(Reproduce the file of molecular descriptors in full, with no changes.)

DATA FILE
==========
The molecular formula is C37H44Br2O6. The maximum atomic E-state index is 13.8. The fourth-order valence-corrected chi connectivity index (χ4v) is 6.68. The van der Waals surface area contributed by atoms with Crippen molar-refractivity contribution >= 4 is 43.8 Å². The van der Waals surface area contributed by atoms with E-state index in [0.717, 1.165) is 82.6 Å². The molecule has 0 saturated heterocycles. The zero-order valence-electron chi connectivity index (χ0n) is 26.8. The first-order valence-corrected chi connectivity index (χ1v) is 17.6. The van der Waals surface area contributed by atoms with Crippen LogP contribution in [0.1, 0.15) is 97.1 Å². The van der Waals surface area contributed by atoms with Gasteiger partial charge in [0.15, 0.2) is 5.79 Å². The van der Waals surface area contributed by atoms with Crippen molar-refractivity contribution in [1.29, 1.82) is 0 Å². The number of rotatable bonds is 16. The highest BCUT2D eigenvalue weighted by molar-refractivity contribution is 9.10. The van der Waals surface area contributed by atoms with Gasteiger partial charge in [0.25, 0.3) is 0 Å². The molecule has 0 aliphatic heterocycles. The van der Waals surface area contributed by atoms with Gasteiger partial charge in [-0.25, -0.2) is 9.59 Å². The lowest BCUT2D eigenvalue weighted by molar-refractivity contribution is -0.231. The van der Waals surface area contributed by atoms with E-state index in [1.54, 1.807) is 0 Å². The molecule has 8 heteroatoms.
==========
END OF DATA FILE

The molecular formula is C37H44Br2O6. The maximum atomic E-state index is 13.8. The fourth-order valence-corrected chi connectivity index (χ4v) is 6.68. The van der Waals surface area contributed by atoms with Crippen molar-refractivity contribution >= 4 is 43.8 Å². The van der Waals surface area contributed by atoms with E-state index in [0.717, 1.165) is 82.6 Å². The molecule has 0 saturated heterocycles. The zero-order valence-electron chi connectivity index (χ0n) is 26.8. The first-order valence-corrected chi connectivity index (χ1v) is 17.6. The van der Waals surface area contributed by atoms with Crippen LogP contribution in [0.1, 0.15) is 97.1 Å². The van der Waals surface area contributed by atoms with Gasteiger partial charge in [0.15, 0.2) is 5.79 Å². The van der Waals surface area contributed by atoms with Crippen molar-refractivity contribution in [1.29, 1.82) is 0 Å². The number of rotatable bonds is 16. The highest BCUT2D eigenvalue weighted by molar-refractivity contribution is 9.10. The van der Waals surface area contributed by atoms with Gasteiger partial charge in [0.25, 0.3) is 0 Å². The molecule has 0 aliphatic heterocycles. The van der Waals surface area contributed by atoms with Gasteiger partial charge in [-0.25, -0.2) is 9.59 Å². The lowest BCUT2D eigenvalue weighted by molar-refractivity contribution is -0.231. The van der Waals surface area contributed by atoms with E-state index in [1.54, 1.807) is 0 Å². The molecule has 8 heteroatoms.